Learning to Pray

Like many protestants, growing up I placed more value on prayers that were off the cuff. To borrow more contemporary phrases, you want to be “authentic” or “organic.” Just reading someone else’s words was too “ritualistic.”

While I do think there is value in praying without a script, I’ve grown to appreciate learning from and using other’s prayers, too. Like in any relationship, you need to be both spontaneous as well as deliberate and thought out. Written prayers can help with that deliberate side, as you search and meditate on the words.

The psalms are such a rich place to do that sort of prayer. It is full of words that can not only be our prayer, but teach us to pray. That doesn’t mean we need to come away speaking King-James-style (the Bible translation, not Lebron) every time we pray. But we can learn from the content, the patterns, and the heart behind these psalms.

This week we read Psalm 19, and it ends with such a simple and beautiful prayer. I can’t tell you the number of times I’ve used it, and I hope it can be a blessing as you use it to pray, as well as a model to help you learn to find our own words.

Let the words of my mouth and the meditations of my heart
be acceptable in your sight,
O LORD, my rock and my redeemer.

Pray for God’s Wisdom as We Read His Word

When you read the almost endless supply of articles and essays written on women in 1 Corinthians 11, you’ll find a great variety of opinions as to what the chapter means for us today. It’ll range from women still needing to cover their heads all the way to this being a chapter that supports women leading in worship.

And while the commentaries I read, written by people far smarter than I am, conclude that this section is at least in some way puzzling, that detail doesn’t seem to stop fierce debate to occur that lacks the humility a puzzling passage should demand.

So before I write more on this chapter, take your time in reading the passage. See if you can list out all of what you think Paul is trying to say. How do those things fit with his larger writings in this and other letters? Try to read it without assuming you know what he’s trying to say. That last one is a tough one for all of our Bible reading. Too often we assume we know best, and we go searching for God to confirm our hunch. Let’s open up this week with prayer, for God’s Spirit to guide us as we seek, in good First Corinthian style, the wisdom of God.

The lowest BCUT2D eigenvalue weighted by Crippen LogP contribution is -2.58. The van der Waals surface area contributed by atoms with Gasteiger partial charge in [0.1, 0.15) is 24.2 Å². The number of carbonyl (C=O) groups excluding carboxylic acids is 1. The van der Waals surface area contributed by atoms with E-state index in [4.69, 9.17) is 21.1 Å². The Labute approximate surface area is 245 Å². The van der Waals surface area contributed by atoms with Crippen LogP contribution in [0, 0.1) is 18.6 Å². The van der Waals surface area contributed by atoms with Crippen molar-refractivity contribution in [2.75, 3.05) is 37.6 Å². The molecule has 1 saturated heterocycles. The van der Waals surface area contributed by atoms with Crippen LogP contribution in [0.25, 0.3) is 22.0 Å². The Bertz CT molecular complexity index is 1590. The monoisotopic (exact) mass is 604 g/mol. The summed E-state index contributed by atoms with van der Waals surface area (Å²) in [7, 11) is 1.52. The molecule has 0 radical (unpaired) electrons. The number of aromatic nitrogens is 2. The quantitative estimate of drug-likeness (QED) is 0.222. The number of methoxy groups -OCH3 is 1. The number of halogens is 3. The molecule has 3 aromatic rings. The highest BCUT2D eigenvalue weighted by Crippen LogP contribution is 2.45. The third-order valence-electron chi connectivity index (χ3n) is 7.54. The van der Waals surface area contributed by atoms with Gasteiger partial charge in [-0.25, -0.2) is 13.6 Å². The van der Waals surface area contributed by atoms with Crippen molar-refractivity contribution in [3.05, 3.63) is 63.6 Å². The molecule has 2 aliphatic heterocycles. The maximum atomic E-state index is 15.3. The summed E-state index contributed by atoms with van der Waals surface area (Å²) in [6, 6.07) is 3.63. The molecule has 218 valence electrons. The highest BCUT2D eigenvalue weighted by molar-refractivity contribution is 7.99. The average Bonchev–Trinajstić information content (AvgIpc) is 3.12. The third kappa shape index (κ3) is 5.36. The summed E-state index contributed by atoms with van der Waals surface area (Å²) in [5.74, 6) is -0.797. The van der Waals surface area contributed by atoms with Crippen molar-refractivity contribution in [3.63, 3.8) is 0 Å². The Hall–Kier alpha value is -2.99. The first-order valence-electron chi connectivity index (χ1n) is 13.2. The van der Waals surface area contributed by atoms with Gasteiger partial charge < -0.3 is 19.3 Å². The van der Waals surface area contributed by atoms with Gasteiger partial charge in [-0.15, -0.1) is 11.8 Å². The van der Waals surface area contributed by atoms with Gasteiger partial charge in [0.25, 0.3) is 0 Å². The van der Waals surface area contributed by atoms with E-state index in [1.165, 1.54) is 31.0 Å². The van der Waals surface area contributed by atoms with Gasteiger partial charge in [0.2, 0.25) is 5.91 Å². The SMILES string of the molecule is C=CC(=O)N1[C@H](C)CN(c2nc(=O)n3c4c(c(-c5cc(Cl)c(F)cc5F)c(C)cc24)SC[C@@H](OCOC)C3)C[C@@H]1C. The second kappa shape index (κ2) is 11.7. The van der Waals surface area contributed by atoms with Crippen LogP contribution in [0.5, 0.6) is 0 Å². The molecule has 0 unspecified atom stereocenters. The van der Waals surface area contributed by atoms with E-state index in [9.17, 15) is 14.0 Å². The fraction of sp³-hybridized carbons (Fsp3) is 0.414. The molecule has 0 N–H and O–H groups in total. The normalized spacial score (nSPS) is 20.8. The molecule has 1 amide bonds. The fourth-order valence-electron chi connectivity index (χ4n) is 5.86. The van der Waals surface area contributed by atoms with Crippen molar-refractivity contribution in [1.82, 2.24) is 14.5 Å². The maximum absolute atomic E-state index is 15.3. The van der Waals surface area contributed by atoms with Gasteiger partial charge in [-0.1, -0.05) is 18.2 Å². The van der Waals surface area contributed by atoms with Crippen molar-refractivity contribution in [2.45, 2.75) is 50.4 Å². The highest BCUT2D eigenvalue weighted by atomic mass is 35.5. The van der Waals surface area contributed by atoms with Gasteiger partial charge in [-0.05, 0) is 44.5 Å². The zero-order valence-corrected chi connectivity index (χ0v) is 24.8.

Student’s Prayer, St. Thomas Aquinas

Creator of all things,
true source of light and wisdom,
origin of all being,
graciously let a ray of your light penetrate
the darkness of my understanding.

Take from me the double darkness
in which I have been born,
an obscurity of sin and ignorance.

A Prayer for Lent from 2 Thessalonians

Andrea di Bartolo. Way to Calvary. c. 1400
Andrea di Bartolo. Way to Calvary. c. 1400

We are in the season of Lent when our minds should turn to what God did for us in Jesus Christ. We slowly proceed through these weeks and approach the cross where our Lord went to die for sinners like you and me. We ought to reflect on what it means for the Son of God to even to enter our world and take on flesh. What does it mean that our God would sacrifice so much to endure a life like our own? Even more amazing is that he didn’t come to be served, but to serve, doing things you’d never expect like wash disciples’ feet–including one who was to betray him. Jesus then willingly walks the road of suffering to Golgotha in order to be a sacrifice for us, show himself in glory, and reveal his great love for us.

Lent being such a season, I can’t think of a more timely prayer for God’s people than the words of Paul from 2 Thessalonians 3:5:

May the Lord direct your hearts to the love of God and to the steadfastness of Christ.

God’s love is most clearly seen in Jesus Christ, who was steadfast in his obedience. May that be what holds our attention and captivates our heart in this time of preparation.

Fireside Chat with Nebuchadnezzar

Shadrach, Meshach, and Abednego refused to worship the golden idol that King Nebuchadnezzar set up. (Try coming up with a sentence with four crazier names.) The consequence of this was that they were to be thrown into a furnace, one that was burning so hot it killed the men who were to carry out this deed. But on the way to their almost-certain death, these three men talk to Nebuchadnezzar as he presses them to worship false gods.

King Nebuchadnezzar, we do not need to defend ourselves before you in this matter. If we are thrown into the blazing furnace, the God we serve is able to deliver us from it, and he will deliver us from Your Majesty’s hand. But even if he does not, we want you to know, Your Majesty, that we will not serve your gods or worship the image of gold you have set up. (Daniel 3, NIV)

It is amazing to me that these three have such confidence before a furious king. And their confidence is not in their comfort or safety. Whether they live, because God delivers them, or they die they still have confidence that God is the one God, and nothing else is deserving of worship. They do not worship God because he blesses them, they worship him because he is God. He deserves it. Shadrach, Meshach, and Abednego won’t dishonor God in such a way, and they want the king to be aware of their devotion. They serve God and they do so even if he won’t deliver them.

That is a difficult prayer for us to make as we always want God to see things our way and help us out in a bind. But we need to seek to honor him no matter how situations turn out for us. We need to finish our prayer with our own version of “even if he does not”, and a good one is taken from Jesus who prayed just before his great suffering, “not my will but yours be done.”